DAY 21: My METRO bus ride from Hobby Airport

Attention Frugal Travelers: For exceptional savings, consider bus route #40.

A week ago today, Stephanie and our daughter Robin caught a flight from Hobby Airport. They took Uber to the airport. I was close behind in a Yellow Cab, which I booked with the zTrip app. I recounted our pre-dawn Yellow Cab vs. Uber shootout a few days ago.

While Stephanie had a plane to catch, I didn’t. I needed a way back home. I asked a few sleepy people where I could catch a METRO bus. I’ve traveled in and out of Hobby Airport for 40 years. The only buses I ever looked for were airport shuttle buses to take me to offsite parking lots.

Hiding in plain sight

To find the METRO bus that serves Hobby, just look for the blue awning. If you’re exiting the airport baggage area, it will be to your right. Officially, it’s Curb Zone 3 outside of Arrivals.

Not in a rush? My ride from Hobby to the Heights took one hour and 12 minutes.

I’m lucky. The #40 route runs every 30 minutes and goes within six blocks of my home.

Even luckier, my timing was perfect. At 5:35, the bus was just arriving. I got on a nearly empty bus, swiped my Q card and took a seat. As a senior, I ride for 60 cents. The bus pulled out into the dark.

An early morning tour of Houston

Within minutes, we’re headed down Telephone Road, immortalized in song by Rodney Crowell and Steve Earle. Soon the bus is filling up: a woman with wet hair who looks lost but isn’t, a security guard ending his shift, restaurant workers headed to jobs downtown. It’s more talkative than I expect. Some regulars say hello to one another. These people are used to getting up early.

It’s January 20, inauguration day. Within a few hours, Donald Trump will be sworn in as the 45th president of the United States. I wonder how the people on the bus voted. Did they vote? What do they think about our new president? What would he think of them?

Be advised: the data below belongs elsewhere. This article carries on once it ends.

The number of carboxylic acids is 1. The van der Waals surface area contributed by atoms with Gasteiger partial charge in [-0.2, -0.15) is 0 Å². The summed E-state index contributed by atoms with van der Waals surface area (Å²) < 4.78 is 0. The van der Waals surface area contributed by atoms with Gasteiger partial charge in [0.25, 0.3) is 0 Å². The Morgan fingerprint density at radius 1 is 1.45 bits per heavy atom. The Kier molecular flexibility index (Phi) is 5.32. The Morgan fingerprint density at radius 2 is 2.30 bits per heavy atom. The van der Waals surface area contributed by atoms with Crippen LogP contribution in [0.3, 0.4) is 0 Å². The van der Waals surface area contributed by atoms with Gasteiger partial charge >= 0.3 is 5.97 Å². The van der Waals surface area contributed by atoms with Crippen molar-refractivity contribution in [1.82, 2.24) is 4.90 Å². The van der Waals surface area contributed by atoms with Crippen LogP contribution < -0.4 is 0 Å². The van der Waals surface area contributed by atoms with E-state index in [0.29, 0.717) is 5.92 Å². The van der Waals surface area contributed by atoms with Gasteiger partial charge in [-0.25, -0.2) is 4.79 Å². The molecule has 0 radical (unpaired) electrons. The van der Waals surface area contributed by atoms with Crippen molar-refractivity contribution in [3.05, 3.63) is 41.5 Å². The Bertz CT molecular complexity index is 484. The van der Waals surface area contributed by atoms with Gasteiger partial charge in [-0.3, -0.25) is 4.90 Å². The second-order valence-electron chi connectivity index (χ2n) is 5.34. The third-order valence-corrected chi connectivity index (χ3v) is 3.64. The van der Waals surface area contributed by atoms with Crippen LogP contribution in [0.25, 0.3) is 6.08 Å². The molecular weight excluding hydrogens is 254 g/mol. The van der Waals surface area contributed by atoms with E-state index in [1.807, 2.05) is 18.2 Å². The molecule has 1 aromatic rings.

A few folks exit at the Eastwood transit center. That’s where bus routes converge and people transfer to other bus routes. Within a few stops, all of the seats are full. By 6:19, we’re pulling into downtown. We go right by the George R. Brown Convention Center. When we arrive at Main Street, a dozen people get off to catch the light rail. I want to follow every one of them, see where they go and learn what they do.

As we head out of downtown, the bus is back to a handful of passengers. On Waugh, the bus driver stops at a convenience store; a restroom break, I assume. We pass a Starbucks. The drive-thru line is already 10 cars deep.

Service to downtown, the Heights and beyond

Soon, we’re in the Heights, where I live. It’s early, but the traffic is building. People are driving downtown, to the West Loop, the Energy Corridor, the Texas Medical Center—lots of places. I wonder if the bus goes near where they work.

The service here stinks. Where do I file a protest?

I get off the bus at 6:47, an hour and 12-minute bus ride—all for 60 cents. What a bargain. And a nice morning adventure, to boot.

The sun is coming up during the 8-minute walk to our house. Joggers are out. I wheel my bag down the street, passing people walking dogs. Our dogs will be hungry by the time I get home. If they could talk, I’m sure they’d say: What took you so long? Why didn’t you drive?


  1. Well written – I feel like I enjoyed the trip! There is a company that offers a smart phone app that provides real time information to travelers. In addition, if the user opts in, it will provide the transit agency with the starting point of each travelers trip and the ending point – not just the bus portion of the trip. In that fashion, the agency can learn possible extensions to their routes (and you get a better view of where people are coming from and going to beyond the bus portion of the trip) which I find fascinating!

Comments are closed.